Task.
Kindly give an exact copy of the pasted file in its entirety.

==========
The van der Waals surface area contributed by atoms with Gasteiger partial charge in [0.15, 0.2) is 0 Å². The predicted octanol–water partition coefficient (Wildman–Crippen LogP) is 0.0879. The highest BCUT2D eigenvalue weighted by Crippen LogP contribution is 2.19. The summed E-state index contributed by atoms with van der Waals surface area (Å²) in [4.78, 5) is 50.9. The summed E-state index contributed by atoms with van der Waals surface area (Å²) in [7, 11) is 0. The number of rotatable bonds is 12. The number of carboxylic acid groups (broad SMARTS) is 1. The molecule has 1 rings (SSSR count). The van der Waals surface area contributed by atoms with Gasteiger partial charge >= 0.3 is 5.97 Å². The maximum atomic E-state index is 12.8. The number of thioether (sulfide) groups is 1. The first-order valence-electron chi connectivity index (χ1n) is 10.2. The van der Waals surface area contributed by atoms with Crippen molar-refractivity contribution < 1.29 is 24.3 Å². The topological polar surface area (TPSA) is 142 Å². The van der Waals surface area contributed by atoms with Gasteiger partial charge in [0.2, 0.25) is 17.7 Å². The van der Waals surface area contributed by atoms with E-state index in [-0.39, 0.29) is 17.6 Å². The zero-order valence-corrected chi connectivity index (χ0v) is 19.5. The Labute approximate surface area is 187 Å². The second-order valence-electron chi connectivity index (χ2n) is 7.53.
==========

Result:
The van der Waals surface area contributed by atoms with Gasteiger partial charge in [0.15, 0.2) is 0 Å². The predicted octanol–water partition coefficient (Wildman–Crippen LogP) is 0.0879. The highest BCUT2D eigenvalue weighted by Crippen LogP contribution is 2.19. The summed E-state index contributed by atoms with van der Waals surface area (Å²) in [4.78, 5) is 50.9. The summed E-state index contributed by atoms with van der Waals surface area (Å²) in [7, 11) is 0. The number of rotatable bonds is 12. The number of carboxylic acid groups (broad SMARTS) is 1. The molecule has 1 rings (SSSR count). The van der Waals surface area contributed by atoms with Gasteiger partial charge >= 0.3 is 5.97 Å². The maximum atomic E-state index is 12.8. The number of thioether (sulfide) groups is 1. The first-order valence-electron chi connectivity index (χ1n) is 10.2. The van der Waals surface area contributed by atoms with Crippen molar-refractivity contribution < 1.29 is 24.3 Å². The topological polar surface area (TPSA) is 142 Å². The van der Waals surface area contributed by atoms with Gasteiger partial charge in [0.2, 0.25) is 17.7 Å². The van der Waals surface area contributed by atoms with E-state index in [-0.39, 0.29) is 17.6 Å². The zero-order valence-corrected chi connectivity index (χ0v) is 19.5. The Labute approximate surface area is 187 Å². The second-order valence-electron chi connectivity index (χ2n) is 7.53.